[beh-THEZ-duh; “house of grace”] A pool surrounded by five colonnades, located near the Sheep Gate in the ne corner of Jerusalem. Here the sick gathered, hoping to be healed by its waters.

John 5:1 After this there was a feast of the Jews; and Jesus went up to Jerusalem. John 5:2 Now there is at Jerusalem by the sheep market a pool, which is called in the Hebrew tongue Bethesda, having five porches. John 5:3 In these lay a great multitude of impotent folk, of blind, halt, withered, waiting for the moving of the water. John 5:4 For an angel went down at a certain season into the pool, and troubled the water: whosoever then first after the troubling of the water stepped in was made whole of whatsoever disease he had. John 5:5 And a certain man was there, which had an infirmity thirty and eight years. John 5:6 When Jesus saw him lie, and knew that he had been now a long time in that case, he saith unto him, Wilt thou be made whole? John 5:7 The impotent man answered him, Sir, I have no man, when the water is troubled, to put me into the pool: but while I am coming, another steppeth down before me. John 5:8 Jesus saith unto him, Rise, take up thy bed, and walk. John 5:9 And immediately the man was made whole, and took up his bed, and walked: and on the same day was the sabbath. John 5:10 The Jews therefore said unto him that was cured, It is the sabbath day: it is not lawful for thee to carry thy bed. John 5:11 He answered them, He that made me whole, the same said unto me, Take up thy bed, and walk. John 5:12 Then asked they him, What man is that which said unto thee, Take up thy bed, and walk? John 5:13 And he that was healed wist not who it was: for Jesus had conveyed himself away, a multitude being in that place. John 5:14 Afterward Jesus findeth him in the temple, and said unto him, Behold, thou art made whole: sin no more, lest a worse thing come unto thee. John 5:15 The man departed, and told the Jews that it was Jesus, which had made him whole. John 5:16 And therefore did the Jews persecute Jesus, and sought to slay him, because he had done these things on the sabbath day. John 5:17 But Jesus answered them, My Father worketh hitherto, and I work. John 5:18 Therefore the Jews sought the more to kill him, because he not only had broken the sabbath, but said also that God was his Father, making himself equal with God. John 5:19 Then answered Jesus and said unto them, Verily, verily, I say unto you, The Son can do nothing of himself, but what he seeth the Father do: for what things soever he doeth, these also doeth the Son likewise. John 5:20 For the Father loveth the Son, and showeth him all things that himself doeth: and he will show him greater works than these, that ye may marvel. John 5:21 For as the Father raiseth up the dead, and quickeneth them; even so the Son quickeneth whom he will. John 5:22 For the Father judgeth no man, but hath committed all judgment unto the Son: John 5:23 That all men should honour the Son, even as they honour the Father. He that honoureth not the Son honoureth not the Father which hath sent him. John 5:24 Verily, verily, I say unto you, He that heareth my word, and believeth on him that sent me, hath everlasting life, and shall not come into condemnation; but is passed from death unto life. John 5:25 Verily, verily, I say unto you, The hour is coming, and now is, when the dead shall hear the voice of the Son of God: and they that hear shall live. John 5:26 For as the Father hath life in himself; so hath he given to the Son to have life in himself; John 5:27 And hath given him authority to execute judgment also, because he is the Son of man. John 5:28 Marvel not at this: for the hour is coming, in the which all that are in the graves shall hear his voice, John 5:29 And shall come forth; they that have done good, unto the resurrection of life; and they that have done evil, unto the resurrection of damnation. John 5:30 I can of mine own self do nothing: as I hear, I judge: and my judgment is just; because I seek not mine own will, but the will of the Father which hath sent me. John 5:31 If I bear witness of myself, my witness is not true. John 5:32 There is another that beareth witness of me; and I know that the witness which he witnesseth of me is true. John 5:33 Ye sent unto John, and he bare witness unto the truth. John 5:34 But I receive not testimony from man: but these things I say, that ye might be saved. John 5:35 He was a burning and a shining light: and ye were willing for a season to rejoice in his light. John 5:36 But I have greater witness than that of John: for the works which the Father hath given me to finish, the same works that I do, bear witness of me, that the Father hath sent me. John 5:37 And the Father himself, which hath sent me, hath borne witness of me. Ye have neither heard his voice at any time, nor seen his shape. John 5:38 And ye have not his word abiding in you: for whom he hath sent, him ye believe not. John 5:39 Search the scriptures; for in them ye think ye have eternal life: and they are they which testify of me. John 5:40 And ye will not come to me, that ye might have life. John 5:41 I receive not honour from men. John 5:42 But I know you, that ye have not the love of God in you. John 5:43 I am come in my Father's name, and ye receive me not: if another shall come in his own name, him ye will receive. John 5:44 How can ye believe, which receive honour one of another, and seek not the honour that cometh from God only? John 5:45 Do not think that I will accuse you to the Father: there is one that accuseth you, even Moses, in whom ye trust. John 5:46 For had ye believed Moses, ye would have believed me: for he wrote of me. John 5:47 But if ye believe not his writings, how shall ye believe my words?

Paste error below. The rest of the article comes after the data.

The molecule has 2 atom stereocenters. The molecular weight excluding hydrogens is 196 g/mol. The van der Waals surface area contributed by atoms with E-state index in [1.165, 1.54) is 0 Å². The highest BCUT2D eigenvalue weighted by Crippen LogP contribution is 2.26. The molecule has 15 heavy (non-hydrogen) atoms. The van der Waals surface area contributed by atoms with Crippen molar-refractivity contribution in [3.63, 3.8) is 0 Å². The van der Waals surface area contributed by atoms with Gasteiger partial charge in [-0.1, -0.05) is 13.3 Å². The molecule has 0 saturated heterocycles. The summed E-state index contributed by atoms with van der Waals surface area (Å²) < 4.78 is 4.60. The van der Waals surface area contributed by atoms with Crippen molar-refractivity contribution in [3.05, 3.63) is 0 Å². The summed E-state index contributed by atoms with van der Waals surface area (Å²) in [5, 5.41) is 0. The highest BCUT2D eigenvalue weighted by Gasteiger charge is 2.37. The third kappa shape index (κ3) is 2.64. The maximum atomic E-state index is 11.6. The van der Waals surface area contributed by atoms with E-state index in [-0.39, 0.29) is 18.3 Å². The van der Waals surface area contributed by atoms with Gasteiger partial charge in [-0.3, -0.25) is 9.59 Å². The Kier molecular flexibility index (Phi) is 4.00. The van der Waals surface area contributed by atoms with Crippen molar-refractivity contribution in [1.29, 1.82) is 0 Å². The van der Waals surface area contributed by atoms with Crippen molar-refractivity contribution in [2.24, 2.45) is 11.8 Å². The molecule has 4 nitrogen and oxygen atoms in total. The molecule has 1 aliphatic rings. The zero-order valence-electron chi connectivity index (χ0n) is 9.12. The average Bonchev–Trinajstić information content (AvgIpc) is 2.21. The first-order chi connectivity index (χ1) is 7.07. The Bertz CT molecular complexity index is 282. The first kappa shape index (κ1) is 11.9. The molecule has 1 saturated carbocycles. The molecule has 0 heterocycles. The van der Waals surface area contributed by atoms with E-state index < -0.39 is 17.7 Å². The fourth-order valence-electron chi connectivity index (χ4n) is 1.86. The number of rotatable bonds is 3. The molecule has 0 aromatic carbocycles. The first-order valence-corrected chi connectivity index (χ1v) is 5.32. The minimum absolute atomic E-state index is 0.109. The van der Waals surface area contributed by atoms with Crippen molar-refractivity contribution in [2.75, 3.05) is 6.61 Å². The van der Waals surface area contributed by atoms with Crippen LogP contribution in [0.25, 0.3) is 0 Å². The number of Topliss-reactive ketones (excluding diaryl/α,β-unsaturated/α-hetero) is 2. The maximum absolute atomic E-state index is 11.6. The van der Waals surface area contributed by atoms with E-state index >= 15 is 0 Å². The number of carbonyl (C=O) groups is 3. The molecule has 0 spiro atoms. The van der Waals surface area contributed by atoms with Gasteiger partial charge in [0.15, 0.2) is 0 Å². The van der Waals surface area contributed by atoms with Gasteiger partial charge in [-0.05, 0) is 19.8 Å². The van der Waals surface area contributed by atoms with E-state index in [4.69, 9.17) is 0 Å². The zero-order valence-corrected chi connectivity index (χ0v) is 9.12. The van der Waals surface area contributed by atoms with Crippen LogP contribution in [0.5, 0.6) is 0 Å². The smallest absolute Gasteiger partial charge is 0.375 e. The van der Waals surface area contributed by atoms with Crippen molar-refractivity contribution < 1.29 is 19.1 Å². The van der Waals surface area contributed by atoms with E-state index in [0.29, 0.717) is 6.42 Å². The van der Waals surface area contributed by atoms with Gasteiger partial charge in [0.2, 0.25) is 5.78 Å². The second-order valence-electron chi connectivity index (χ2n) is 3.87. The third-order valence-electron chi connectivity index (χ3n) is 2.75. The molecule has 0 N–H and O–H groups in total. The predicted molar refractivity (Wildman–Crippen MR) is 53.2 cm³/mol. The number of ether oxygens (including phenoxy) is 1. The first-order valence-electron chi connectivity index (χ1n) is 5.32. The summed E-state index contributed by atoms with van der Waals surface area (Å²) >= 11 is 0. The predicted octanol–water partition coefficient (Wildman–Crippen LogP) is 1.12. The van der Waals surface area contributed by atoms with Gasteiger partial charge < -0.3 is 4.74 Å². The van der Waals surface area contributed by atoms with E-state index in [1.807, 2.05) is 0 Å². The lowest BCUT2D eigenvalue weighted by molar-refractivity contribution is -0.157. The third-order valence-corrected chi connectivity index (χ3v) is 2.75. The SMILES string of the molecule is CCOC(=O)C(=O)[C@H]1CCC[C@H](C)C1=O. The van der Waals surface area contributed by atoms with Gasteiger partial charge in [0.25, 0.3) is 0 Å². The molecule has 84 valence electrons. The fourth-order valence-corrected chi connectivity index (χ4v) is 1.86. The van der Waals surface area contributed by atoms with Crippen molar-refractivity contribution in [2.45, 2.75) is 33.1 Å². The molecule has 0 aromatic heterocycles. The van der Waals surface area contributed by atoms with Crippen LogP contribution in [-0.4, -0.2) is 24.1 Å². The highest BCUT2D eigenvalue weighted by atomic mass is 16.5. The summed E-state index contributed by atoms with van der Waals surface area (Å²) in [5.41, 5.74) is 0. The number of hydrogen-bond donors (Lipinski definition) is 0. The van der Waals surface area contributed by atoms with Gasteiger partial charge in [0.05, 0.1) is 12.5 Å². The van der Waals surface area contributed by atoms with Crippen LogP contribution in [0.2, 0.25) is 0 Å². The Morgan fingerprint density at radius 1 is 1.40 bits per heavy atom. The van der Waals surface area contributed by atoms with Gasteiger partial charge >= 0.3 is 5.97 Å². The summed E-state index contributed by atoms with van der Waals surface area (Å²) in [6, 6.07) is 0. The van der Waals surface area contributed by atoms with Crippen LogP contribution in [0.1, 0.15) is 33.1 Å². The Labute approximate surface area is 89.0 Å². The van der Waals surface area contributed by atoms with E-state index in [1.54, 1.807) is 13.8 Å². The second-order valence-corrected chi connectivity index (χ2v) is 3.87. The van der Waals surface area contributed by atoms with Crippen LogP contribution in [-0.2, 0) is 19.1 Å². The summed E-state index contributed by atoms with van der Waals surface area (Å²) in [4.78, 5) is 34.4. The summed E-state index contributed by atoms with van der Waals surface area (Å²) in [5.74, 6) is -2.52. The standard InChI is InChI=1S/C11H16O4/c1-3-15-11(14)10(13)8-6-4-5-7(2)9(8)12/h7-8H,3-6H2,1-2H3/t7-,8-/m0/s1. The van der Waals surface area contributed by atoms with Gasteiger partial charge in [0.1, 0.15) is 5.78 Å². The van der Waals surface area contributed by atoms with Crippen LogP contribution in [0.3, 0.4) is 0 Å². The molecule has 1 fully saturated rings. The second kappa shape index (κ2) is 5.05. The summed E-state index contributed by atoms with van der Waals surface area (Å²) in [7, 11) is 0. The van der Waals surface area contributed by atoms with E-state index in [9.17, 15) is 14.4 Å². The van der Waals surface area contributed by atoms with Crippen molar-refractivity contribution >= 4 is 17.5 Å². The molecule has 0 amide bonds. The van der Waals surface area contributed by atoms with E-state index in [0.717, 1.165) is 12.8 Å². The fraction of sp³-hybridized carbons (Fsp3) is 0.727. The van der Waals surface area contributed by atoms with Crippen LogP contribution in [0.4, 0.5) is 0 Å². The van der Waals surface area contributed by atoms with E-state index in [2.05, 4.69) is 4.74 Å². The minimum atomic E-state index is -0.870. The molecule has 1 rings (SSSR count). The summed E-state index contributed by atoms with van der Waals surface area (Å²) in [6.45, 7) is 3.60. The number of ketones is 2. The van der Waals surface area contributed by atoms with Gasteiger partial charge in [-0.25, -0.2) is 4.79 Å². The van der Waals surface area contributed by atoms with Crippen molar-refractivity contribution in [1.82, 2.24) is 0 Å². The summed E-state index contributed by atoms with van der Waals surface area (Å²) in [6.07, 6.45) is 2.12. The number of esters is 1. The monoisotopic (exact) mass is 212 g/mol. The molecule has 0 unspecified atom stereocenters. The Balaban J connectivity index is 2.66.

1 - Praetorium

A technical Latin term that originally referred to the command tent of a Roman army group, but by the first century had a number of different meanings. The word occurs in the Greek NT in (1) Matthew 27:27; Mark 15:16; John 18:28; 19:9, the temporary military headquarters or palace in Jerusalem that housed the Roman governor, where Jesus was tried before Pilate; (2) Acts 23:35, Herod’s headquarters; (3) Philippians 1:13, of the “palace guard.” Here the term may indicate an elite guard of Roman soldiers responsible directly to the emperor, or it may be extended to include the larger corps of civil servants in Rome who administered the Empire.

After the Sanhedrin tried Christ, He was taken to Pilate, who alone could order Jesus’ death. Rather than stating the charge under which the Sanhedrin had convicted Jesus, the Jewish leaders accused Christ of claiming to be a king, and thus a rival to Caesar.